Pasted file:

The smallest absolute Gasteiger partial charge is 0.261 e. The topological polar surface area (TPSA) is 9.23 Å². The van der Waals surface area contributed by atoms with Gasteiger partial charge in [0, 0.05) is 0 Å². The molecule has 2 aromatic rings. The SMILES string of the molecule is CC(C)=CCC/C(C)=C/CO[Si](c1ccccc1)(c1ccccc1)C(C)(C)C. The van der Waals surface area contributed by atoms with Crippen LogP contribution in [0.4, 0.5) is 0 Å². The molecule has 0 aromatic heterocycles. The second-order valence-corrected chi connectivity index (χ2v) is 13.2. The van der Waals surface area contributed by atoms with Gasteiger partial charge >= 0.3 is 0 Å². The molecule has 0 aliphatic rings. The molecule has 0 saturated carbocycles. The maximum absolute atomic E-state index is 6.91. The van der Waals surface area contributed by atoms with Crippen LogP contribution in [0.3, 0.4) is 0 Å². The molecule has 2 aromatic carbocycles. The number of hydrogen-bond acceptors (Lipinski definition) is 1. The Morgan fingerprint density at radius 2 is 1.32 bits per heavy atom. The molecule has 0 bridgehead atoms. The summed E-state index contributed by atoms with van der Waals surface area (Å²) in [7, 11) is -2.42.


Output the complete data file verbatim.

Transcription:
The smallest absolute Gasteiger partial charge is 0.261 e. The topological polar surface area (TPSA) is 9.23 Å². The van der Waals surface area contributed by atoms with Gasteiger partial charge in [0, 0.05) is 0 Å². The molecule has 2 aromatic rings. The SMILES string of the molecule is CC(C)=CCC/C(C)=C/CO[Si](c1ccccc1)(c1ccccc1)C(C)(C)C. The van der Waals surface area contributed by atoms with Crippen LogP contribution in [0.4, 0.5) is 0 Å². The molecule has 0 aromatic heterocycles. The second-order valence-corrected chi connectivity index (χ2v) is 13.2. The van der Waals surface area contributed by atoms with Gasteiger partial charge >= 0.3 is 0 Å². The molecule has 0 aliphatic rings. The molecule has 0 saturated carbocycles. The maximum absolute atomic E-state index is 6.91. The van der Waals surface area contributed by atoms with Crippen LogP contribution in [0.3, 0.4) is 0 Å². The molecule has 2 aromatic carbocycles. The number of hydrogen-bond acceptors (Lipinski definition) is 1. The Morgan fingerprint density at radius 2 is 1.32 bits per heavy atom. The molecule has 0 bridgehead atoms. The summed E-state index contributed by atoms with van der Waals surface area (Å²) in [7, 11) is -2.42.